Sentinel-2 (ESA) 7,539 2015 Still operational 1,885 Yes
AVHRR (NOAA) 33,500 1978 Still operational 817 Yes
Sentinel-1 (ESA) 4,050 2014 Still operational 810 Yes
Meris (ESA)


6,830 2002 2012 683 No
PALSAR (JAXA) 6,270 2006 Still operational 482 No
Radarsat (CSA) 9,190 1995 Still operational 383 No
TerraSAR-X (DLR) 4,500 2007 Still operational 375 No


6,830 1986 Still operational 207 No

Table 1: List of Earth observation satellite instruments and number of academic papers that mention that instrument plus the word “landscape”, as given by Google Scholar on the 29th November 2019.

Satellite monitoring of landscapes has predominantly been done with passive optical sensors, with a smaller number of studies using radars (L, C or X band {their wartime designations, still in use today} with wavelengths between 20 cm and 3 cm). Both of these types of instruments are good at measuring what land-cover type is where (eg. forest versus non-forest), but their signals saturate over moderately dense canopies, making them unsuitable for monitoring changes and variations in dense tropical forests, and they provide no information on the structure of a forest, such as the “fire-ladder” arrangement of fuels needed for fire management. To make unsaturated measurements of dense forests, and to extract those additional details on structure, useful for fire management and biodiversity monitoring, other technologies are needed.

Over the last year, a new generation of satellites have been launched, NASA’s GEDI (December 2018) and ICESat-2 (September 2018) missions use laser ranging technology to measure the elevation of the Earth’s surface and the height, density and vertical structure of vegetation. NASA’s GEDI mission is the first spaceborne laser mission designed to measure forests and is sensitive enough to see ground through the densest of tropical forests. An earlier satellite laser, NASA’s ICESat, operated between 2003 and 2009 and has been extensively used for mapping forests, but the mission was designed to measure the ice-caps and so required careful filtering to avoid its limitations over forests, limiting ICESat estimates of forests to very low resolutions over flat ground only. GEDI is expected to provide the most accurate and high-resolution map of the distribution of the world’s tropical forests to date, as well as providing insights in to how the structure of forests affect ecological and meteorological processes. In the near future, ESA will launch the longest wavelength civilian radar yet flown in space (P band, 60 cm) with the BIOMASS mission. Due to the relationship between a radar’s wavelength and its penetration through objects, this should also provide unsaturated estimates of tropical forest carbon content, and, due to the lower power requirements of a radar relative to a laser, will provide estimates at multiple time-steps over the mission life.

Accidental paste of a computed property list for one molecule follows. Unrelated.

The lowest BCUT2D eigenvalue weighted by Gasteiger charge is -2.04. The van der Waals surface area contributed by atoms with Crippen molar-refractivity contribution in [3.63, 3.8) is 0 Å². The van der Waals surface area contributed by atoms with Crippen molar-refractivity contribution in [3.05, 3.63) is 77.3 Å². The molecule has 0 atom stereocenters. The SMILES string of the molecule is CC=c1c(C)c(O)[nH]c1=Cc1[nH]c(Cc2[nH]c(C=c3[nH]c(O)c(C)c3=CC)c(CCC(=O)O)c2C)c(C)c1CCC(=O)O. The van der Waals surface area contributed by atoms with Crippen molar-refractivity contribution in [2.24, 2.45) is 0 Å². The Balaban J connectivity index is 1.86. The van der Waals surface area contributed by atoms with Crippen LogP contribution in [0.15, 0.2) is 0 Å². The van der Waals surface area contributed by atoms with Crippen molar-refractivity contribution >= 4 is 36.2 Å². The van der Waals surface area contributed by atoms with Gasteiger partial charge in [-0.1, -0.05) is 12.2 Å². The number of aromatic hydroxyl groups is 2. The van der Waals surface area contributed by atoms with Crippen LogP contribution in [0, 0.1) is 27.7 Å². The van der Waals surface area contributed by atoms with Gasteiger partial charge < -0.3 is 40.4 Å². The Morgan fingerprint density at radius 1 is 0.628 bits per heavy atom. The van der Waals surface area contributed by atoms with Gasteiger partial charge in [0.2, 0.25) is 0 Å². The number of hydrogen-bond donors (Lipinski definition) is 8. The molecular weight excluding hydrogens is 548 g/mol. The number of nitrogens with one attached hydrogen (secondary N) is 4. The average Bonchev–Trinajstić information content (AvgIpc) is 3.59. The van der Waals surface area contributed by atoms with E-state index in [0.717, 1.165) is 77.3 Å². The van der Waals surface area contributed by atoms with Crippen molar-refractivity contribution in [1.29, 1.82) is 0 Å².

NASA’s GEDI on its way to orbit

Whilst satellites have been used to map a wide range properties of the Earth’s landscapes, fundamentally a satellite only measures photons of light scattered by the Earth’s surface and atmosphere. In order to convert that measured light into a meaningful measure of the land surface of use to decision makers, it must be calibrated against ground observations. Therefore ground-based fieldwork underpins all satellite derived maps of the landscape, and without it these multi-million dollar spacecraft would be of limited use for Landscape monitoring. In addition, as a previous CSFL blog mentioned (https://blogs.ed.ac.uk/forest_ed/2019/08/29/what-is-tree-planting-for/), the structure of a forest is not everything. Whilst satellites are able to monitor the land cover type, density, and now height and carbon content of vegetation (after calibration), these metrics do not tell the full story. The same structure forest could be made up of very different species, be home to different sets of animals or provide different resources for local communities. That local context is currently missing from satellite estimates and researchers are working on developing methods to extract ever more detail out of satellite, weather and societal datasets to provide ever more detail for decision makers.

The present period is a golden age of satellite observation of the Earth, with multi-decadal datasets free and open for use. Space agencies around the world are working to maintain the most useful instruments, for example the NASA-EOS and EU-Copernicus programs, whilst new technologies are being trialled to generate ever more detailed information. When combined with field observations, these should provide new insights in to the function and changes of the Earth’s landscapes.

by Steven Hancock

 Lecturer, School of GeoSciences, University of Edinburgh

Associate assistant research professor, University of Maryland